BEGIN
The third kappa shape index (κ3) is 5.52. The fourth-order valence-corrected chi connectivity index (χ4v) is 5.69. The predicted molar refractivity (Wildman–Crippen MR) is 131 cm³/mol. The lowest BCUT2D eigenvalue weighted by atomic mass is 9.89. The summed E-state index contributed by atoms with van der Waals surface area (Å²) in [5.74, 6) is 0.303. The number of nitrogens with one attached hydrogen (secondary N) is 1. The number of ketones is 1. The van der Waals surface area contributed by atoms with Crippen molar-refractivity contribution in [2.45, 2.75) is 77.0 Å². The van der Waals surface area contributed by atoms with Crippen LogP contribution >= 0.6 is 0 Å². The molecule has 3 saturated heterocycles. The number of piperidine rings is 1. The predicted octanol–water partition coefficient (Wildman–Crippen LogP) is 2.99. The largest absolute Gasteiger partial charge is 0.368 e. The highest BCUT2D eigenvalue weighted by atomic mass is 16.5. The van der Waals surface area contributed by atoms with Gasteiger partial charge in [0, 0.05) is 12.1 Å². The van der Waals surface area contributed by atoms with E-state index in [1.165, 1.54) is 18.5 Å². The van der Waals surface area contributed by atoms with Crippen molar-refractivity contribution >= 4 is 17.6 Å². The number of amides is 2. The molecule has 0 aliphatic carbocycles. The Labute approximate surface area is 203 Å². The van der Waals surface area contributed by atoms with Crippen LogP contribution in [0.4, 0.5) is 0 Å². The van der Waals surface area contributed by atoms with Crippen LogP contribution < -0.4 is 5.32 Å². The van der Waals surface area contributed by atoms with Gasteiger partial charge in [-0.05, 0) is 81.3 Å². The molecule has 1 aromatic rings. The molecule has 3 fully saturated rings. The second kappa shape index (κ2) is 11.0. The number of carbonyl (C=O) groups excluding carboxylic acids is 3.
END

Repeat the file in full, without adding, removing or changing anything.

The third kappa shape index (κ3) is 5.52. The fourth-order valence-corrected chi connectivity index (χ4v) is 5.69. The predicted molar refractivity (Wildman–Crippen MR) is 131 cm³/mol. The lowest BCUT2D eigenvalue weighted by atomic mass is 9.89. The summed E-state index contributed by atoms with van der Waals surface area (Å²) in [5.74, 6) is 0.303. The number of nitrogens with one attached hydrogen (secondary N) is 1. The number of ketones is 1. The van der Waals surface area contributed by atoms with Crippen molar-refractivity contribution in [2.45, 2.75) is 77.0 Å². The van der Waals surface area contributed by atoms with Crippen LogP contribution >= 0.6 is 0 Å². The molecule has 3 saturated heterocycles. The number of piperidine rings is 1. The predicted octanol–water partition coefficient (Wildman–Crippen LogP) is 2.99. The largest absolute Gasteiger partial charge is 0.368 e. The highest BCUT2D eigenvalue weighted by atomic mass is 16.5. The van der Waals surface area contributed by atoms with Gasteiger partial charge in [0, 0.05) is 12.1 Å². The van der Waals surface area contributed by atoms with E-state index in [1.165, 1.54) is 18.5 Å². The van der Waals surface area contributed by atoms with Crippen molar-refractivity contribution >= 4 is 17.6 Å². The number of amides is 2. The molecule has 0 aliphatic carbocycles. The Labute approximate surface area is 203 Å². The van der Waals surface area contributed by atoms with Crippen LogP contribution in [0.4, 0.5) is 0 Å². The van der Waals surface area contributed by atoms with Crippen LogP contribution < -0.4 is 5.32 Å². The van der Waals surface area contributed by atoms with Gasteiger partial charge in [-0.05, 0) is 81.3 Å². The molecule has 1 aromatic rings. The molecule has 3 fully saturated rings. The second kappa shape index (κ2) is 11.0. The number of carbonyl (C=O) groups excluding carboxylic acids is 3.